These two problems have been variously solved by the incorporation of one flexible or resilient die blade or a flexible dow-restricting' bar in the die for adjustment purposes and by building the remainder of the die of very rigid construction.

In the prior art," however, the adjustable blade or bar is locked upon adjustment either in one or both directions so that either it cannot n.0ve at all to compensate for the surges in extrusion pressure that are normally encountered in the plastics extrusion process, or if the blade or bar does move, no provision is made for precise control of its motion.

An object of this invention is to sense surges of pressure produced in the plastics melt by the normal pumping action of the extruder screw in concert with temperature iiuctuations in the extrusion equipment and, by means of a simple rocker-arm device, to utilize this resultant differential of force against a resilient die blade to increase the die opening (if extrusion pressure drops off) or to decrease the die opening (if extrusion builds up) so as to maintain a constant volume of flow from the die lips.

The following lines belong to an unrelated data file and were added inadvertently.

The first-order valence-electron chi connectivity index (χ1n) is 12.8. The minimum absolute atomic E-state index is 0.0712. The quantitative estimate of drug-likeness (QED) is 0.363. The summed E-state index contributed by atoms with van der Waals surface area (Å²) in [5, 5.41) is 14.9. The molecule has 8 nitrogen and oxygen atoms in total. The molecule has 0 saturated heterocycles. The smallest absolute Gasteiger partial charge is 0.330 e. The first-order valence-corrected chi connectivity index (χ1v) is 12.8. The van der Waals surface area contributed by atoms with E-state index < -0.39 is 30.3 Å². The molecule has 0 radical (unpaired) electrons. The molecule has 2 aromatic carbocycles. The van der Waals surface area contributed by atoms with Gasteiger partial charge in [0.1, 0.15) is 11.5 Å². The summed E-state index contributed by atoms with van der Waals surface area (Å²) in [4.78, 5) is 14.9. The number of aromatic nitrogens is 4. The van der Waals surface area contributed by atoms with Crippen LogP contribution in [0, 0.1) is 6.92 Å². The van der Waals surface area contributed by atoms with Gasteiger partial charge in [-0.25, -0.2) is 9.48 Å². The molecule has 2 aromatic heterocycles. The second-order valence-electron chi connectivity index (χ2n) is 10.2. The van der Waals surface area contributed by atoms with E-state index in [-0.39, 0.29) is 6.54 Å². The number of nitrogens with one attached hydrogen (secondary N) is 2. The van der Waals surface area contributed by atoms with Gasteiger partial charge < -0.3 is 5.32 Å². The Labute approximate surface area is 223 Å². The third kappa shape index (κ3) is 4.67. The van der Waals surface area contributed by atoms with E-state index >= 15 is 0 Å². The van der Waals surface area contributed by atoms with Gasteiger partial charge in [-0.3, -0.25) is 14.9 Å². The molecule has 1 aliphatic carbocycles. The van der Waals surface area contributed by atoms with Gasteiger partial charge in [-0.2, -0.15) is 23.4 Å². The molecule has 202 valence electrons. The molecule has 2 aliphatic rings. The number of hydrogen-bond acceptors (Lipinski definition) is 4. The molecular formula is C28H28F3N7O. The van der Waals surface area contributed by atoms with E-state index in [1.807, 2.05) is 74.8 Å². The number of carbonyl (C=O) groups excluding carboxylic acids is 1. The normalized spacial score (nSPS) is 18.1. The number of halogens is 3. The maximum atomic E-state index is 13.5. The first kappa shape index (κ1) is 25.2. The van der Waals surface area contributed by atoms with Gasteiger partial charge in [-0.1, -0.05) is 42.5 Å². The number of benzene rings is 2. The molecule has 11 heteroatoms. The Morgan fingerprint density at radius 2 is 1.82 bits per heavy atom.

The discovery that led to this invention was that alloys commonly used for die construction, such as Inconel and air-hardening tool steels, when at the elevated temperatures used in plastics extrusion (viz 400 to 700 degrees Fahrenheit) can be dimensioned to afford the required mechanical strength and yet be sized thin enough to deflect the exact same distances under pressure surges that it is, necessary to move the die lips to maintain the flow of plastic constant during these same surges of pressure. The material for the resilient die blade and its dimensions must, of course, be chosen to fulfill the physical and geometric requirements of the mechanism as will be herein explained and exemplified.

To clarify the steps in the mathematical derivation and to depict the mechanical operation of this invention, reference is made to the accompanying drawings in which:

FIGURE 1 is a plot of apparent shear rate against maximum shear stress for a low density polyethylene having a melt index of 2;` Y

FIGURE 2 is a plot of apparent shear rate against maximum shear stress for a polycaprolactam nylon;